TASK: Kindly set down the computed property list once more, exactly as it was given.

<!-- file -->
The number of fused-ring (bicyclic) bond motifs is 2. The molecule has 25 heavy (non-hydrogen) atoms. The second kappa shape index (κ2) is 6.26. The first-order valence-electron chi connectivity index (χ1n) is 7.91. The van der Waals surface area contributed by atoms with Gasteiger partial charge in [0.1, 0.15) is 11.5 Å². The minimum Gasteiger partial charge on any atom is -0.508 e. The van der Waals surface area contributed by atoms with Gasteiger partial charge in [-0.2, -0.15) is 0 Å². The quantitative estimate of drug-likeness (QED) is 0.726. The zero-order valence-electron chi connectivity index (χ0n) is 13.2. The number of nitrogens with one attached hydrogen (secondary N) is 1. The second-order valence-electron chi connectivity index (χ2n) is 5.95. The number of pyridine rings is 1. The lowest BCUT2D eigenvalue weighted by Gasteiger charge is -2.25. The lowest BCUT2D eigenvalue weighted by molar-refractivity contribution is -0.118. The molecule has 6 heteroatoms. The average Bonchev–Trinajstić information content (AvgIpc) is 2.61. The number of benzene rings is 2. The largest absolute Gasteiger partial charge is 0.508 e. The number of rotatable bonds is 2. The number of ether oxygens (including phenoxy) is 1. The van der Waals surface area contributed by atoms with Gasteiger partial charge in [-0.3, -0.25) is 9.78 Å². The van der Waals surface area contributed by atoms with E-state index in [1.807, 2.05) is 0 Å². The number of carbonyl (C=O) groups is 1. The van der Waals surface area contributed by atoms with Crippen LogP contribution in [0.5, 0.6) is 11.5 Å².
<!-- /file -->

The number of fused-ring (bicyclic) bond motifs is 2. The molecule has 25 heavy (non-hydrogen) atoms. The second kappa shape index (κ2) is 6.26. The first-order valence-electron chi connectivity index (χ1n) is 7.91. The van der Waals surface area contributed by atoms with Gasteiger partial charge in [0.1, 0.15) is 11.5 Å². The minimum Gasteiger partial charge on any atom is -0.508 e. The van der Waals surface area contributed by atoms with Gasteiger partial charge in [-0.2, -0.15) is 0 Å². The quantitative estimate of drug-likeness (QED) is 0.726. The zero-order valence-electron chi connectivity index (χ0n) is 13.2. The number of nitrogens with one attached hydrogen (secondary N) is 1. The second-order valence-electron chi connectivity index (χ2n) is 5.95. The number of pyridine rings is 1. The lowest BCUT2D eigenvalue weighted by Gasteiger charge is -2.25. The lowest BCUT2D eigenvalue weighted by molar-refractivity contribution is -0.118. The molecule has 6 heteroatoms. The average Bonchev–Trinajstić information content (AvgIpc) is 2.61. The number of benzene rings is 2. The largest absolute Gasteiger partial charge is 0.508 e. The number of rotatable bonds is 2. The number of ether oxygens (including phenoxy) is 1. The van der Waals surface area contributed by atoms with Gasteiger partial charge in [-0.3, -0.25) is 9.78 Å². The van der Waals surface area contributed by atoms with E-state index in [1.807, 2.05) is 0 Å². The number of carbonyl (C=O) groups is 1. The van der Waals surface area contributed by atoms with Crippen LogP contribution in [0.5, 0.6) is 11.5 Å².